UPDATE: Stefan Noesen Ruled Ineligible for WJC by IIHF

Stefan Noesen tweeted this morning that he is leaving Team USA’s camp.  It appears the IIHF has ruled him ineligible for the 2013 World Junior Championship due to his still outstanding 10-game suspension in the Ontario Hockey League. USA Hockey has not officially commented on Noesen’s status yet.

UPDATED: USA Hockey has officially announced that the IIHF has ruled Noesen ineligible for the 2013 World Junior Championship.

From USA Hockey:

Noesen, who plays for the Plymouth Whalers of the Ontario Hockey League, was suspended for 10 games by the OHL for a hit in a game on Dec. 8. The IIHF recognizes suspensions from certified leagues in member federations and because there will be seven games remaining in Noesen’s suspension prior to the start of the IIHF World Junior Championship, Noesen will not be eligible for participate in the tournament.

“While we respect the IIHF’s decision, we don’t feel the process is equitable,” said Dave Ogrean, executive director of USA Hockey. “Moving forward, we’ll work with the IIHF and other federations to address the situation.”

Noesen was suspended for what the OHL deemed an illegal hit on Dec. 8. He is eligible to return to OHL play on Jan. 11. As a result, via IIHF By-Law 302, Noesen would have had to miss the majority of Team USA’s games at the WJC as the rule states: “Player suspensions will apply to participation in both ice hockey and In-line hockey competitions irrespective of the competition in which the offence giving rise to the suspension occurred.”

Team USA Jim Johannson told reporters yesterday, “We’re working on it as best we can. It takes a lot of communication with a lot of people right now. It’s a little bit of uncharted territory for everybody. All I can say is I’m working on it as hard as I can. And I’ve been happy with the cooperation but it’s a difficult position for everybody and everyone involved is giving it the right diligence right now.”

The IIHF does review all suspensions and can make decisions on eligibility independent of the suspension levied from an outside league. It appears the organization felt comfortable with the length as decided by the OHL.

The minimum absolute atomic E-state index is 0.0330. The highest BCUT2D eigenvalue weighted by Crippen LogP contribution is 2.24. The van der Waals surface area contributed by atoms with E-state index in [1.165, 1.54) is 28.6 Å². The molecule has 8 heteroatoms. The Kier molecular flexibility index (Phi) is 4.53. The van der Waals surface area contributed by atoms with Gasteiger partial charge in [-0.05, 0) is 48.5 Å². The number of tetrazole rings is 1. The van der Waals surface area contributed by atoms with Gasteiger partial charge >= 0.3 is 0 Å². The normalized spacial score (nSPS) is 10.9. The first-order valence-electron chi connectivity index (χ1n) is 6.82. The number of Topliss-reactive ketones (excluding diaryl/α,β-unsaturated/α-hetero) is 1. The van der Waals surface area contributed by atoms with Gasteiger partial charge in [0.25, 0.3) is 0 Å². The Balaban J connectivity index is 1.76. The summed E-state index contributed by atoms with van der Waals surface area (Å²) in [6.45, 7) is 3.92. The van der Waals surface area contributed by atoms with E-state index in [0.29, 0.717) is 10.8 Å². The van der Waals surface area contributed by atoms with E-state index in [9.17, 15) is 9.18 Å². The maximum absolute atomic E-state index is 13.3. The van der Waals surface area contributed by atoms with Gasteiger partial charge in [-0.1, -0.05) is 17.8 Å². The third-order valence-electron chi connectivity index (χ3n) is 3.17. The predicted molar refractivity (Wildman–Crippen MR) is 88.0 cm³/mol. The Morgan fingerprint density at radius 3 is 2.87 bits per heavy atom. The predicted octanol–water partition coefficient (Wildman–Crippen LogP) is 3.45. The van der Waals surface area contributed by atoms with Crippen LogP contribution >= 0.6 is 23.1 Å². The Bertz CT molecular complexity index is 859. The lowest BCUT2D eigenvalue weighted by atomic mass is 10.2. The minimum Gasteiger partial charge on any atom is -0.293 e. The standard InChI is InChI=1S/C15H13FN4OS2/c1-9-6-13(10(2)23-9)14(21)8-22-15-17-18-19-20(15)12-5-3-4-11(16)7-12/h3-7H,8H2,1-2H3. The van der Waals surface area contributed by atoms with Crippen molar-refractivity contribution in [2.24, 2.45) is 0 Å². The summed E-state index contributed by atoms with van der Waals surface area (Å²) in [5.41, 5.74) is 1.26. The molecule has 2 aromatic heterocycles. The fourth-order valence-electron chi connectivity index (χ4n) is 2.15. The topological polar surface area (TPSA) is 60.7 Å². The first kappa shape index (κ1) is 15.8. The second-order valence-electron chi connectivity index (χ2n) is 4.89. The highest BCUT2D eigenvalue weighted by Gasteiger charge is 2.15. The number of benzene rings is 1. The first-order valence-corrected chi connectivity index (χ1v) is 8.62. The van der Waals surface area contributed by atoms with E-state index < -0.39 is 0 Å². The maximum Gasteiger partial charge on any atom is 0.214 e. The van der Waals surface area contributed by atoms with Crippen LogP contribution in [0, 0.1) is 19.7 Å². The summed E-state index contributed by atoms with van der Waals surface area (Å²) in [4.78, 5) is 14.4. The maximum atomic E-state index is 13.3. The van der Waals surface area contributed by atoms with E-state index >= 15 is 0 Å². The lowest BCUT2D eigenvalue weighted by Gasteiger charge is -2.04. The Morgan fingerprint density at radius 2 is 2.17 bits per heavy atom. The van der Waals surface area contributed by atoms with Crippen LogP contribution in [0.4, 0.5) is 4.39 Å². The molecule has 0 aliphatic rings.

More than anything else, it’s bad timing. Canada’s Jonathan Huberdreau received a four game suspension from the QMJHL just last week. However, even though Huberdeau wouldn’t have played in the games anyway, his Saint John Sea Dogs will have played enough games to forgive the suspension before the World Juniors, at least in the eyes of the IIHF. Noesen’s Plymouth Whalers would not have, leaving about four or five games seven games left to serve, which is why he’s out.

Now the U.S. will be without a player who was expected to play a sizable role, probably top-six. Noesen’s size and scoring ability will be tough for Team USA to replace adequately, but the door opens wider for guys like Ryan Hartman and Riley Barber to hop into a more established role.

Losing Noesen could change plans for how Team USA is built. There are four projected right wingers in camp (Hartman, Barber, Tyler Biggs and J.T. Miller), but natural center Rocco Grimaldi can also play on the right side. The U.S. will have some decisions to make as to which guys best fill the void left by Noesen.

For Noesen, it probably doesn’t get any tougher than this. This year is his last opportunity to play at the World Junior Championship after being in the mix last season, but ultimately not making the squad.

The OHL has been extraordinarily strict on perceived checks to the head, which is certainly a good thing, but had Noesen been playing in another league, it’s likely any suspension would have been shorter.

This series of circumstances now costs a young player an opportunity he’s been working for over the last few years. Participation in the World Juniors would not only be a great experience in itself, but there are many developmental advantages to playing in the tournament, too. Now Noesen doesn’t get the chance because of a split-second decision.

It’s certainly unfortunate for the team, but more so for the player. The hit warranted a suspension, but it probably didn’t warrant costing Noesen his shot at the World Juniors.

About Chris Peters

Editor of The United States of Hockey. Contributor to CBSSports.com, USA Hockey Magazine and more. Former USA Hockey PR guy. Current Iowan.